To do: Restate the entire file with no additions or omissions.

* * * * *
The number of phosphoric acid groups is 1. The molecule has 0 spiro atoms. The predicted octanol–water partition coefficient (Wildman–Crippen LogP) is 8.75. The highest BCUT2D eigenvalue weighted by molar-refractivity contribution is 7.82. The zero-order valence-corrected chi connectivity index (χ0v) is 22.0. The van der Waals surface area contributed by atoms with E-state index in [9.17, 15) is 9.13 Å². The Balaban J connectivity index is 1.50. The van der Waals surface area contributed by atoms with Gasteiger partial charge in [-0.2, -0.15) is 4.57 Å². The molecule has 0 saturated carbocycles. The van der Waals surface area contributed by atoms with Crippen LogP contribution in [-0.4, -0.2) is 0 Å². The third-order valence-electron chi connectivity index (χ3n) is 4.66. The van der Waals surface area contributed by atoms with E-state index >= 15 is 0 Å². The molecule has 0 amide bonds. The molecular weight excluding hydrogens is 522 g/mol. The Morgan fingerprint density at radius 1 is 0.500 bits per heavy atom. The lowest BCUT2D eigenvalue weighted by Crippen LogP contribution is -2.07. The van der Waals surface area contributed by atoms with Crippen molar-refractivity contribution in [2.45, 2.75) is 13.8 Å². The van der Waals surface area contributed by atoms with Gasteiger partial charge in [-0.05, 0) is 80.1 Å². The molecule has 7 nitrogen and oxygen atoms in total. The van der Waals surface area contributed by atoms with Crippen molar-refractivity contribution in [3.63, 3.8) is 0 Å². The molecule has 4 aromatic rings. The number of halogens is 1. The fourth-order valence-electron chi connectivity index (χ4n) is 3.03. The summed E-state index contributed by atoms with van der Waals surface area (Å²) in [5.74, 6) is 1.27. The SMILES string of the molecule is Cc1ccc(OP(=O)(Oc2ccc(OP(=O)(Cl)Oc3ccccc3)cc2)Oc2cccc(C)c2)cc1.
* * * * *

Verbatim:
The number of phosphoric acid groups is 1. The molecule has 0 spiro atoms. The predicted octanol–water partition coefficient (Wildman–Crippen LogP) is 8.75. The highest BCUT2D eigenvalue weighted by molar-refractivity contribution is 7.82. The zero-order valence-corrected chi connectivity index (χ0v) is 22.0. The van der Waals surface area contributed by atoms with E-state index in [9.17, 15) is 9.13 Å². The Balaban J connectivity index is 1.50. The van der Waals surface area contributed by atoms with Gasteiger partial charge in [-0.2, -0.15) is 4.57 Å². The molecule has 0 saturated carbocycles. The van der Waals surface area contributed by atoms with Crippen LogP contribution in [-0.4, -0.2) is 0 Å². The third-order valence-electron chi connectivity index (χ3n) is 4.66. The van der Waals surface area contributed by atoms with E-state index >= 15 is 0 Å². The molecule has 0 amide bonds. The molecular weight excluding hydrogens is 522 g/mol. The Morgan fingerprint density at radius 1 is 0.500 bits per heavy atom. The lowest BCUT2D eigenvalue weighted by Crippen LogP contribution is -2.07. The van der Waals surface area contributed by atoms with Crippen molar-refractivity contribution in [2.45, 2.75) is 13.8 Å². The van der Waals surface area contributed by atoms with Gasteiger partial charge in [-0.05, 0) is 80.1 Å². The molecule has 7 nitrogen and oxygen atoms in total. The van der Waals surface area contributed by atoms with Crippen molar-refractivity contribution in [3.63, 3.8) is 0 Å². The molecule has 4 aromatic rings. The number of halogens is 1. The fourth-order valence-electron chi connectivity index (χ4n) is 3.03. The summed E-state index contributed by atoms with van der Waals surface area (Å²) in [5.74, 6) is 1.27. The SMILES string of the molecule is Cc1ccc(OP(=O)(Oc2ccc(OP(=O)(Cl)Oc3ccccc3)cc2)Oc2cccc(C)c2)cc1.